Tuesday, October 23, 2007

Can sentiment predict market direction?

Question: Is investor sentiment a useful indicator of market direction? If possible, I would like to trade on sentiment to make money.

Blogger Sentiment

Popular measures of investor sentment are reported in Barron's each week. For brief background reading, try the Investopedia article entitled "Investors Intelligence Sentiment Index." The article cites an academic study published in 2000 by Ken Fisher and Meir Statman that concluded: "We found the relationship between the sentiment of newsletter writers as measured by the Investors Intelligence survey and future S&P 500 returns to be negative but not statistically significant." As is the case with most (if not all?) fundamental and technical indicators, the prospect of using a simple sentiment index to trade and consistently realize excess profits does not look very encouraging.

However, instead of giving up so easily, let's have a look at a newer sentiment index that is being tracked by Ticker Sense, a financial blog of Birinyi Associates, run by former Salomon executive Laszlo Birinyi. Beginning in July of 2006, Ticker Sense has been reporting at the start of each trading week market sentiment figures resulting from a poll sent out to participating bloggers the prior Thursday. Bloggers state whether they are bullish, bearish or neutral on the S&P 500 for the upcoming 30 days. The chart below shows this sentiment data for the past 12 months.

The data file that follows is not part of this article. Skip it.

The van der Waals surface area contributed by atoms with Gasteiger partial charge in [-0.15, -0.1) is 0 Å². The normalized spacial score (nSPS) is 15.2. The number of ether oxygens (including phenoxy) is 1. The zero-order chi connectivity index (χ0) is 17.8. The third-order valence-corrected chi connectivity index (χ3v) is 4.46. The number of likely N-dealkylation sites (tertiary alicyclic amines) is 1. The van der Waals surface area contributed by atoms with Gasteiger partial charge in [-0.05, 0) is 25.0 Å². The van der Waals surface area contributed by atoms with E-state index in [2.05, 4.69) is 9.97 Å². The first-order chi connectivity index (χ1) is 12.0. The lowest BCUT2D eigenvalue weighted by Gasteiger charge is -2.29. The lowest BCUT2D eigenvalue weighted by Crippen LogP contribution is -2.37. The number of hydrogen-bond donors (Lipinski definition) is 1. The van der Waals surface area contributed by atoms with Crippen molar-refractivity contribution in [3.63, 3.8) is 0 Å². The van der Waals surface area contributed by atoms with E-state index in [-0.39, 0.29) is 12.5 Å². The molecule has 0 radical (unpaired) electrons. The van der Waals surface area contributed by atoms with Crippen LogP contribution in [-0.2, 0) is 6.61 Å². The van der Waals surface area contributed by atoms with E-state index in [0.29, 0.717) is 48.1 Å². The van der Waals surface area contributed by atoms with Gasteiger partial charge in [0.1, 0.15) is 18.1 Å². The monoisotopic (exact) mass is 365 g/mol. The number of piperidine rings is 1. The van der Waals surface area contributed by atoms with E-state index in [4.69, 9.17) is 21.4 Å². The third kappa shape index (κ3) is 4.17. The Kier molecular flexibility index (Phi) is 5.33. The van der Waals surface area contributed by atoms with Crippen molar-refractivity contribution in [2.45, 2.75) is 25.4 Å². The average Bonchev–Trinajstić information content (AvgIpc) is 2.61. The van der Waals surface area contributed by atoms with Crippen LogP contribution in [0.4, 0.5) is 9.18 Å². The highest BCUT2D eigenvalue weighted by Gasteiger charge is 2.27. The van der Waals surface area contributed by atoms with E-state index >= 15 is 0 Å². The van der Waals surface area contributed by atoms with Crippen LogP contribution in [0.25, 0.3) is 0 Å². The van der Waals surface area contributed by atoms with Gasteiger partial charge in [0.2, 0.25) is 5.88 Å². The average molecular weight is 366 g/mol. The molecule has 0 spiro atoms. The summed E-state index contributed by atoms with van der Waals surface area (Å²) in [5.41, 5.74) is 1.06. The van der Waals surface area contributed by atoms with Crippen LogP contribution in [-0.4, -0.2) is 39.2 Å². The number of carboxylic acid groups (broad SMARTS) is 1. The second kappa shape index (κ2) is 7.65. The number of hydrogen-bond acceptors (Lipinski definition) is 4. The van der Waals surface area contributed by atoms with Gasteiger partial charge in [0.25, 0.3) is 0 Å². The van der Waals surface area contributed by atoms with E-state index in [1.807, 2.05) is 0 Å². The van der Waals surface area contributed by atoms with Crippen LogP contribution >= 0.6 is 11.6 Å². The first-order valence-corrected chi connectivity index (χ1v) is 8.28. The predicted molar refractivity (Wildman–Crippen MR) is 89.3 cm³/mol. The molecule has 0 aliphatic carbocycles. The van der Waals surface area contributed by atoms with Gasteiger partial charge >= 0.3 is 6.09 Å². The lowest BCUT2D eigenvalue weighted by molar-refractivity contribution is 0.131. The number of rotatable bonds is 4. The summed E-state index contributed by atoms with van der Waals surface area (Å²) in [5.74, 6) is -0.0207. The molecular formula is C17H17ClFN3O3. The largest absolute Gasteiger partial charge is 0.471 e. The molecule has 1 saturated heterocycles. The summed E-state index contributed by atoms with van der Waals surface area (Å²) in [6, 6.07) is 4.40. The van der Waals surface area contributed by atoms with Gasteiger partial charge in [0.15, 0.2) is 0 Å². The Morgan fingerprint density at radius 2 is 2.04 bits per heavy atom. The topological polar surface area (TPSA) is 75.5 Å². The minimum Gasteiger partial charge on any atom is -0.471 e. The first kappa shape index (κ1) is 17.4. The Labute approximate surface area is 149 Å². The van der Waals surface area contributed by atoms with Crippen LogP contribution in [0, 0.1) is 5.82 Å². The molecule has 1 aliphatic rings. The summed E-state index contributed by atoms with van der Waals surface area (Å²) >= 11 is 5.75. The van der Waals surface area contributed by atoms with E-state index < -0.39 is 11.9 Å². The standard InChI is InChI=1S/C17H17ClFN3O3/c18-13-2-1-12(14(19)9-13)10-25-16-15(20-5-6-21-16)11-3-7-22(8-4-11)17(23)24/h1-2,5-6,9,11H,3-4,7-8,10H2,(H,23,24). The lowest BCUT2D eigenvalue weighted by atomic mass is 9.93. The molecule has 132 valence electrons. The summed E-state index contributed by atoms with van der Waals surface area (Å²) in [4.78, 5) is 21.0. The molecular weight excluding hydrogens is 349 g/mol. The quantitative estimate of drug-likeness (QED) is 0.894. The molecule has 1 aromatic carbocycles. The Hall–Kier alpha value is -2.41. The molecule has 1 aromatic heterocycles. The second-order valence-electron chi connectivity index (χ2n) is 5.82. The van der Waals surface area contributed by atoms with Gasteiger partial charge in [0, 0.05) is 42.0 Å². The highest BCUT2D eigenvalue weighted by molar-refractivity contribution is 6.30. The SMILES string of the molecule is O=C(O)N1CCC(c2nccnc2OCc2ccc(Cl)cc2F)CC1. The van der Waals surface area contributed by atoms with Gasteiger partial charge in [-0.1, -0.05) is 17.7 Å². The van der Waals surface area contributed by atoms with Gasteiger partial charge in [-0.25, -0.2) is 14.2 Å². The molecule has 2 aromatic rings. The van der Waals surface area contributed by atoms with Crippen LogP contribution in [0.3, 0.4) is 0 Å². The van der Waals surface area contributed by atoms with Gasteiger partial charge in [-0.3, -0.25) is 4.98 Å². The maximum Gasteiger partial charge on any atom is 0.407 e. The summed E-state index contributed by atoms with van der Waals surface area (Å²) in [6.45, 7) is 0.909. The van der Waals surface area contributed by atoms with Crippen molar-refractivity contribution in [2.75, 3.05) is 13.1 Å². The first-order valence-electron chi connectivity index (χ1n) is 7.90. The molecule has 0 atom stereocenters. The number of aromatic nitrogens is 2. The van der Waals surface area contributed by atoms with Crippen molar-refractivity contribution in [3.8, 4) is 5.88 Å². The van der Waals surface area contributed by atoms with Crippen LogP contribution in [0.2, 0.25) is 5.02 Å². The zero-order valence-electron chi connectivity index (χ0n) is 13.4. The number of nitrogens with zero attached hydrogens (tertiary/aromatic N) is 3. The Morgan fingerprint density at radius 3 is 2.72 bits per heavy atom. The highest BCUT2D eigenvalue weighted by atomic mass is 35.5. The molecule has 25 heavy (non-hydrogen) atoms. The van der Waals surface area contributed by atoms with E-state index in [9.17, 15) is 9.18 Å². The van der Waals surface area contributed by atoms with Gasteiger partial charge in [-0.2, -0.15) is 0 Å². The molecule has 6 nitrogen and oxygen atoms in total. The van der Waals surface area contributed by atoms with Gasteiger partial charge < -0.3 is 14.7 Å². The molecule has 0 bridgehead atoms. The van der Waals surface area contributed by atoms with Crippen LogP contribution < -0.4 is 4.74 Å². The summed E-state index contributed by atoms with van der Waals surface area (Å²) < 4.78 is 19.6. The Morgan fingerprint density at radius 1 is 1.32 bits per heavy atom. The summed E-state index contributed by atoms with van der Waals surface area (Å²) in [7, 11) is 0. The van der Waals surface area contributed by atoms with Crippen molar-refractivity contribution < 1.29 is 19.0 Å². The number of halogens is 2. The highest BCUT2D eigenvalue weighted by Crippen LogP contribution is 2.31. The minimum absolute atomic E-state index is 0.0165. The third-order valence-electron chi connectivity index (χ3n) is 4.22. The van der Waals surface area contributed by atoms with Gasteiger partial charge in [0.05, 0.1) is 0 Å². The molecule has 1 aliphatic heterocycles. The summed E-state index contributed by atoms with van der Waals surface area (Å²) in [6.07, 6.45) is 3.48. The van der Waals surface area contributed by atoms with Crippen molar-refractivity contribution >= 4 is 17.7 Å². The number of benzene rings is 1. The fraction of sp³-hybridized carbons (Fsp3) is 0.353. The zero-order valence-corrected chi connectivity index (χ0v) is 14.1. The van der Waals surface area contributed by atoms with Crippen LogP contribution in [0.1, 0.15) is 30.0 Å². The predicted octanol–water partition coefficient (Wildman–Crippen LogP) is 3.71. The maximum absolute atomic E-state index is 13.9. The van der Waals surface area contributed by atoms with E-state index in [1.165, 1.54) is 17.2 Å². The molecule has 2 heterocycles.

We can develop a qualitative feel for how useful this type of sentiment data might be in a trading context by plotting the S&P 500 index alongside the weekly difference between the bull and bear sentiment percentages. The chart below shows that for the past couple of months blogger sentiment has correlated favorably with the directional movement of the S&P 500 index--the market moves down with negative bull-bear sentiment in early August, up with positive bull-bear sentiment from about mid-August through the market's recent highs in early October, and down on slightly negative sentiment last week. Hey, this is beginning to look promising. . . .

"Batting Average" Test

One barometer for gauging how helpful blogger sentiment can be in predicting market direction is to perform a "batting average" calculation. A baseball player's batting average is a number between zero and 1.000 (or zero and 1000, if we ignore the decimal point), indicating the ratio of hits to at-bats during a season. For example, during 2004 when Seattle Mariners all-star player Ichiro set a new all-time major league baseball record with 262 hits, his batting average in his 704 season at-bats was 262/704 = 0.372.

In an analogous fashion, we can define a sentiment "batting average" as being the time-average of the relevant (bull, bear or neutral) sentiment percentages corresponding to the actual up, down and flat market outcomes observed during all of the trials in a specified testing period:

Sentiment "Batting Average" = Sum(Xi)/N,


Xi = bullish (bearish, neutral) sentiment percentage at time i-1 if market return ends up in bullish (bearish, neutral) range at time i,

and i runs from 1 to N, inclusive, where N is the number of trials in the testing period.